From a get together under a "Neem Tree" way back in the 1830s, the Calcutta Stock broking fraternity has come a long way. Though the once famous shelter for Calcutta Stock brokers no longer exists, the roots laid in the last century have dug themselves deep into the city and the region. The North-Eastern region, today plays a crucial role in the country’s capital market, while the Calcutta Stock Exchange has emerged as the second largest bourse in the country. The investors from the Eastern Zone are also at the forefront today.
The origin of stock broking in India goes back to a time, when shares, debentures and bonds representing titles to property were first issued on the condition of transfer from one person to another. The earliest record of dealings in securities in India is the East India Company’s loan securities.
By 1830 there was a perceptible increase in the volume of business in Calcutta and we find in the ‘Englishman’ of 1836, the then widely circulated newspaper from Calcutta quotations of 4%, 5% and 6% loans of the East India company as well as shares of the Bank of Bengal being quoted at a considerable high premium over the par value of Rs. 100/-. Three years later, in 1839, quotations were also found in newspapers published from Calcutta, of shares of the Union Bank, the Agra Bank and certain other commercial undertakings like Bengal Bonded Warehouse Docking Company and Steam Tug Company.
The advent of the Companies Act 1850 and subsequent introduction of the principle of limited liability, made investments in stocks and shares popular.
Though Stock Broking was practiced in Calcutta as early as 1836, the members of the broking profession had neither any code of conduct for their guidance, nor any permanent place for congregation. The centre of their activity was near a neem tree, where at present, stands the offices of the Chartered Bank (now known as Standard Chartered) on Netaji Subhas Road, Calcutta. In 1905, Chartered Bank began to construct their own building, which led brokers to shift the arena of their operation, to the neighbourhood of the recent Allahabad Bank.
The brokers had no shelter and business was carried on in the open place. The inconvenience of such trading, prompted brokers to organise themselves and in May 1908, an association was formed under the name and style of the Calcutta Stock Exchange Association at 2, China Bazar Street.
On June 7, 1923 the Association was registered as a limited liability concern, with an authorized capital of Rs. 3 lakhs divided into 300 shares of Rs. 1,000/- each. The shares were subdivided into 4 shares of Rs. 250/- each in 1959. The Golden Jubilee of the Association was celebrated in 1938. The Diamond Jubilee in 1968 and The Platinum Jubilee in 1983.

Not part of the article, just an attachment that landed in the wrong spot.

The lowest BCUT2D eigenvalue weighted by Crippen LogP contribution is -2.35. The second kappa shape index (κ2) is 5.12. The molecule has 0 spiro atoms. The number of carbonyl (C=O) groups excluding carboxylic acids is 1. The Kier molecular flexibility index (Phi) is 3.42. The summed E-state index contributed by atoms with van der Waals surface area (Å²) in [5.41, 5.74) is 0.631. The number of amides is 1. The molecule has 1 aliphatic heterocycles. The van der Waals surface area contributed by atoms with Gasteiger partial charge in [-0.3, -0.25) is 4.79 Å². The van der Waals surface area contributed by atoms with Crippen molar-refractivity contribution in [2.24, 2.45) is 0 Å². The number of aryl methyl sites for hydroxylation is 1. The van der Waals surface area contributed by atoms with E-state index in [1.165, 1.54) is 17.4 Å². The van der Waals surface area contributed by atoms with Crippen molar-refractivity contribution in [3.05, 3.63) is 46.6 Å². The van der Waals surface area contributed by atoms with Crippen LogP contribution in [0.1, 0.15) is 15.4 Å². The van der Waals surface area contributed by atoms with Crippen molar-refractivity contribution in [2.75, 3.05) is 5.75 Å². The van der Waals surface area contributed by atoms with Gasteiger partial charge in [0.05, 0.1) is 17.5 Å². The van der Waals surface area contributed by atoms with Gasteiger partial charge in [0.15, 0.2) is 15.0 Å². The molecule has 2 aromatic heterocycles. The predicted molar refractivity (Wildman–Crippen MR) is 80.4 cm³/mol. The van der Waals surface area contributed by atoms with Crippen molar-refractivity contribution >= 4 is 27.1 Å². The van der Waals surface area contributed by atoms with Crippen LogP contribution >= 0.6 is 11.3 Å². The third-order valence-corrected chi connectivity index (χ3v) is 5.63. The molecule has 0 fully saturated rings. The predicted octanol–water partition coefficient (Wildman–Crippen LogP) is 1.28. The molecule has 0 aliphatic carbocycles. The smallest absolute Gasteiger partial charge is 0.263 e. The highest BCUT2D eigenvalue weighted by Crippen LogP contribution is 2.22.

The building at 7, Lyons Range, Calcutta which was constructed in 1928 and has been the office of the Stock Exchange for the last 70 years, has become absolutely insufficient for accommodating the enormous increase, not only in the number of members of the Exchange but also the phenomenal growth in the volume of business being handled by the members of the Exchange. The authorities of the Stock Exchange have already initiated measures for obtaining larger premises, so that the hardship faced by members due to acute shortage of space is mitigated. The Stock Exchange has already obtained possession of land at the eastern Metropolitan Bye-Pass, Calcutta for construction of a modern stock exchange complex which will house apart from members’ offices, the office of capital market intermediaries like clearing house, financial institutions, banks, registrars, etc.
At the time of incorporation in 1908, the Stock Exchange had 150 members. Today the total membership has risen to more than 900, which contains several corporate and institutional members. The number of companies listed on the Exchange is more than 3,500. The Annual turnover of the Exchange in 1997-98 was to the tune of Rs, 1,78,779 crores. The Calcutta Stock Exchange has been granted permanent recognition by the Central Government with effect from April 14, 1980 under the relevant provisions of the Securities Contracts (Regulation) Act, 1956, with a view to render useful service to investors.
"Every great and commanding movement in the annals of the world is the triumph of some enthusiasm" - Ralph Waldo Emerson
"Not enjoyment, and not sorrow, Is our destined end or way: But to act, that each to-morrow Brings us farther than today" - From ‘A Psalm of Life’, by Henry Wadsworth Longfellow
The year 1997 had been a momentous one in the history of this illustrious institution as on 26th February, 1997 the Calcutta Stock Exchange ushered in a new era by replacing the old manual trading system with completely computerized on-line trading & reporting system known as C-STAR (CSE Screen Based Trading And Reporting). The on-line electronic screen based trading system was inaugurated by Shri Jyoti Basu, Hon’ble Chief Minister of West Bengal on 26th February, 1997. The computerized trading started initially with 101 "B" Group scrips. Subsequently with effect from 7.3.1997 remaining "B" Group and all "Permitted Group" scrips (approx. 3,500) were transferred on to the C-STAR systems. The Exchange finally shifted the entire "A" Group scrips on the computerized system with effect from April 4, 1997.